Elina Niinivaara

Researcher and writer

Kuva | Photo: Jussi Virkkumaa

How do young men with a refugee background seek to affect their lives and possibilities in Finland? This is the driving question behind my research and the non-fiction book based on my PhD monograph that I am currently working on. In public discourse, young men with a refugee background are frequently represented as a risk to society on the one hand and as politically passive on the other. I want to challenge this black-and-white understanding with my research findings, which suggest that these young men are constantly alert in their daily lives, actively carving out space for themselves and their desired futures, as well as building caring and respective co-living practices.

At the Saari Residence, I will dedicate my time for writing the quintessential parts of the non-fiction book that presents the lives and efforts of the young men I worked with during my research process. My research material is ethnographic, and my aim is to write my fieldnotes concerning the young men’s daily lives and encounters into captivating narratives. The lives of young men with a refugee background, their everyday surroundings, activities, and struggles, are hardly known to the Finnish general public. The material we produced together with my research participants is unique in this respect and deserves to be published in an accessible format.

I expect that the Saari Residence will provide a supportive environment for this important phase of my writing. Living with chronic illness and pain as I am, the peace to concentrate, the nature of the coastal area, and collegial support next door is something I truly appreciate.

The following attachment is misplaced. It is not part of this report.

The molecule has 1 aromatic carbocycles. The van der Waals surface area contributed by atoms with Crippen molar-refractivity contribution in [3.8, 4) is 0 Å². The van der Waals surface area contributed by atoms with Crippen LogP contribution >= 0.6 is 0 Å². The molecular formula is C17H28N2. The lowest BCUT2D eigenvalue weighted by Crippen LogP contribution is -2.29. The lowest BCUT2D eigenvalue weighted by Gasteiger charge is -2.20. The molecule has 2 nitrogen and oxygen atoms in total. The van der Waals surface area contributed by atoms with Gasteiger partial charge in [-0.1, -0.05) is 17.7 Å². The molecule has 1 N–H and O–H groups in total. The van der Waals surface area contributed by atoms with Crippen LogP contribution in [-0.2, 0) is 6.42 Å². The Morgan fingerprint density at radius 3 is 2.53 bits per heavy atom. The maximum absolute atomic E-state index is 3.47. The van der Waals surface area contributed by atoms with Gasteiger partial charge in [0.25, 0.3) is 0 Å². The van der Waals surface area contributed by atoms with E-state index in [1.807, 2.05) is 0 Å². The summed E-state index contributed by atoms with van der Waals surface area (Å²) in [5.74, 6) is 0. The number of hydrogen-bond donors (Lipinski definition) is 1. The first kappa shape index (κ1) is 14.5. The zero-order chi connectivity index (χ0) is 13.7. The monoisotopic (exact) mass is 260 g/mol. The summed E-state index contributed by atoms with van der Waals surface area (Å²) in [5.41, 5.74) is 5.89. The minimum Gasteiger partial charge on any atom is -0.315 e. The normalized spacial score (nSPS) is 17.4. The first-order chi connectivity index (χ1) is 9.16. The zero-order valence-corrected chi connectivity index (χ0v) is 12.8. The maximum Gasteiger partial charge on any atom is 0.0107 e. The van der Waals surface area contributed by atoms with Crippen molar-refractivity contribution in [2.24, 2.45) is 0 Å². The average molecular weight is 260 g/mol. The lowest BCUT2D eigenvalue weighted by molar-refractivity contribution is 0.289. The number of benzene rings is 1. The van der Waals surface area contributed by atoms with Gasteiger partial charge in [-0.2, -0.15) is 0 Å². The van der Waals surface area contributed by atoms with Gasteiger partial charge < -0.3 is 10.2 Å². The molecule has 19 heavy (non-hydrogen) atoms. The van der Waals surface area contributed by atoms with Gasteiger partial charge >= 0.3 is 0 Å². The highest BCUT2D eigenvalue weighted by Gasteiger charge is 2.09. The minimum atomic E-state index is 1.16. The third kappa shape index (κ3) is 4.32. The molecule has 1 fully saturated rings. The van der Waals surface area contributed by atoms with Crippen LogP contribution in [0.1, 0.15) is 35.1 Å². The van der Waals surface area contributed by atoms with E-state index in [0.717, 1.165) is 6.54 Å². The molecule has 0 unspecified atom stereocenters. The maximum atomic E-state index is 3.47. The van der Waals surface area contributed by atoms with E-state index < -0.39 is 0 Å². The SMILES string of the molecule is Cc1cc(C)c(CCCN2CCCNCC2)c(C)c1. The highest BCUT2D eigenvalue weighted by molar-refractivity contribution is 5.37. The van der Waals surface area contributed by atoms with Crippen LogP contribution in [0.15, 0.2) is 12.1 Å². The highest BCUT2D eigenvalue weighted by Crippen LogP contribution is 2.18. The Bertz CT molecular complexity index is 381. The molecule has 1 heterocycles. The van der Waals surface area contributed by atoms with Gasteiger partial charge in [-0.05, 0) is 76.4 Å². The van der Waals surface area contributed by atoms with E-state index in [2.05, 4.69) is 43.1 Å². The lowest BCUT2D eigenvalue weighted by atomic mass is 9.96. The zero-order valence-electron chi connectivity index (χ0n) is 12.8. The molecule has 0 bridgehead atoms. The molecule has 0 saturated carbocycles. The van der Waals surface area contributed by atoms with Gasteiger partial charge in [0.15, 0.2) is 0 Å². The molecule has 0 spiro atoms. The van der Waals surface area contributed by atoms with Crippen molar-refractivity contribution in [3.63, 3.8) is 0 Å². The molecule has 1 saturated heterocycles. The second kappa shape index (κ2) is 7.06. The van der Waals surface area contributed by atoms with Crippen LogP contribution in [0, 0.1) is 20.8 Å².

I am a Doctor of Social Sciences and a sociocultural anthropologist at heart. I defended my PhD on the mundane political agency of refugee-background young men in spring 2022 at Tampere University. My central research interests concern embodiment and materiality, everyday politics, and global migration. Before my PhD research, I worked in the field of social youth work, leading a unit of multicultural youth workers. This period and the questions that arose during it had a pivotal role in my PhD project.

As partly disabled due to chronic pain and illness, these form a central field of interest for me as well. Besides writing the non-fiction book based on my PhD, together with researchers Salome Tuomaala-Özdemir and Anna Leppo I am currently launching a four-year long project concerning the participation and political agency of chronically ill people. Both of these projects are funded by Kone Foundation.